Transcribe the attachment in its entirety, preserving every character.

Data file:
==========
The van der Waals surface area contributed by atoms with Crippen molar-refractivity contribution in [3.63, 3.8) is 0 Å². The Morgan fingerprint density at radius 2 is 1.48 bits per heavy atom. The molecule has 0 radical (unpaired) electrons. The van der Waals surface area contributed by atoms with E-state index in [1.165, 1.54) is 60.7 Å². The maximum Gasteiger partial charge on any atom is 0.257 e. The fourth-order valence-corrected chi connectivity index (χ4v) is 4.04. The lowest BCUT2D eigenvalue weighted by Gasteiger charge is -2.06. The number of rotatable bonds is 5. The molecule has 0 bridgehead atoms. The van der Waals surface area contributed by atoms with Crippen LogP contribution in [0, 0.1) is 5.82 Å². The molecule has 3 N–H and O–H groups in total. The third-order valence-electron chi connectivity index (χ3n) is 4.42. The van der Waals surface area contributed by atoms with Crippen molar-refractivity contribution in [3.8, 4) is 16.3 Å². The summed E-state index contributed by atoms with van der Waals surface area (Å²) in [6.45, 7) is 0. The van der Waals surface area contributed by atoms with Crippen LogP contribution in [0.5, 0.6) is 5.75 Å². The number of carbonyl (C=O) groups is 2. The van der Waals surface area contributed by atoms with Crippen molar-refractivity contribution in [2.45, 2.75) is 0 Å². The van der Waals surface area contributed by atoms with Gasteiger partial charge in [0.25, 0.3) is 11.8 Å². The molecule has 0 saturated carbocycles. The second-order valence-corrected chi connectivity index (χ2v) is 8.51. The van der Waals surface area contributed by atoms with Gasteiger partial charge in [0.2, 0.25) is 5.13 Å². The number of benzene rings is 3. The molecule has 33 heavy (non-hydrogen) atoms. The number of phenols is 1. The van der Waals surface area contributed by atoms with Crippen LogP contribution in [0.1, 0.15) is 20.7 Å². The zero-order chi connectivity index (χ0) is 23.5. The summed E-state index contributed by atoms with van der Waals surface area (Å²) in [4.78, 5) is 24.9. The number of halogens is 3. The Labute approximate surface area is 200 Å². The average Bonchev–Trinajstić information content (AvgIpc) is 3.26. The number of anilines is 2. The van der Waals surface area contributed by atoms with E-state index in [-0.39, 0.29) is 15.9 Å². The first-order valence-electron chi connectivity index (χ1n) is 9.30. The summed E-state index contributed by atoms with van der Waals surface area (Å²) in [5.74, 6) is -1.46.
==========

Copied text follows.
The van der Waals surface area contributed by atoms with Crippen molar-refractivity contribution in [3.63, 3.8) is 0 Å². The Morgan fingerprint density at radius 2 is 1.48 bits per heavy atom. The molecule has 0 radical (unpaired) electrons. The van der Waals surface area contributed by atoms with E-state index in [1.165, 1.54) is 60.7 Å². The maximum Gasteiger partial charge on any atom is 0.257 e. The fourth-order valence-corrected chi connectivity index (χ4v) is 4.04. The lowest BCUT2D eigenvalue weighted by Gasteiger charge is -2.06. The number of rotatable bonds is 5. The molecule has 0 bridgehead atoms. The van der Waals surface area contributed by atoms with Crippen LogP contribution in [0, 0.1) is 5.82 Å². The molecule has 3 N–H and O–H groups in total. The third-order valence-electron chi connectivity index (χ3n) is 4.42. The van der Waals surface area contributed by atoms with Crippen molar-refractivity contribution in [3.8, 4) is 16.3 Å². The summed E-state index contributed by atoms with van der Waals surface area (Å²) in [6.45, 7) is 0. The van der Waals surface area contributed by atoms with Crippen LogP contribution in [0.5, 0.6) is 5.75 Å². The number of carbonyl (C=O) groups is 2. The van der Waals surface area contributed by atoms with Crippen molar-refractivity contribution in [2.45, 2.75) is 0 Å². The van der Waals surface area contributed by atoms with Gasteiger partial charge in [0.25, 0.3) is 11.8 Å². The molecule has 0 saturated carbocycles. The second-order valence-corrected chi connectivity index (χ2v) is 8.51. The van der Waals surface area contributed by atoms with Gasteiger partial charge in [0.2, 0.25) is 5.13 Å². The number of benzene rings is 3. The molecule has 33 heavy (non-hydrogen) atoms. The number of phenols is 1. The van der Waals surface area contributed by atoms with Crippen LogP contribution in [0.1, 0.15) is 20.7 Å². The zero-order chi connectivity index (χ0) is 23.5. The summed E-state index contributed by atoms with van der Waals surface area (Å²) in [4.78, 5) is 24.9. The number of halogens is 3. The Labute approximate surface area is 200 Å². The average Bonchev–Trinajstić information content (AvgIpc) is 3.26. The number of anilines is 2. The van der Waals surface area contributed by atoms with E-state index in [-0.39, 0.29) is 15.9 Å². The first-order valence-electron chi connectivity index (χ1n) is 9.30. The summed E-state index contributed by atoms with van der Waals surface area (Å²) in [5.74, 6) is -1.46.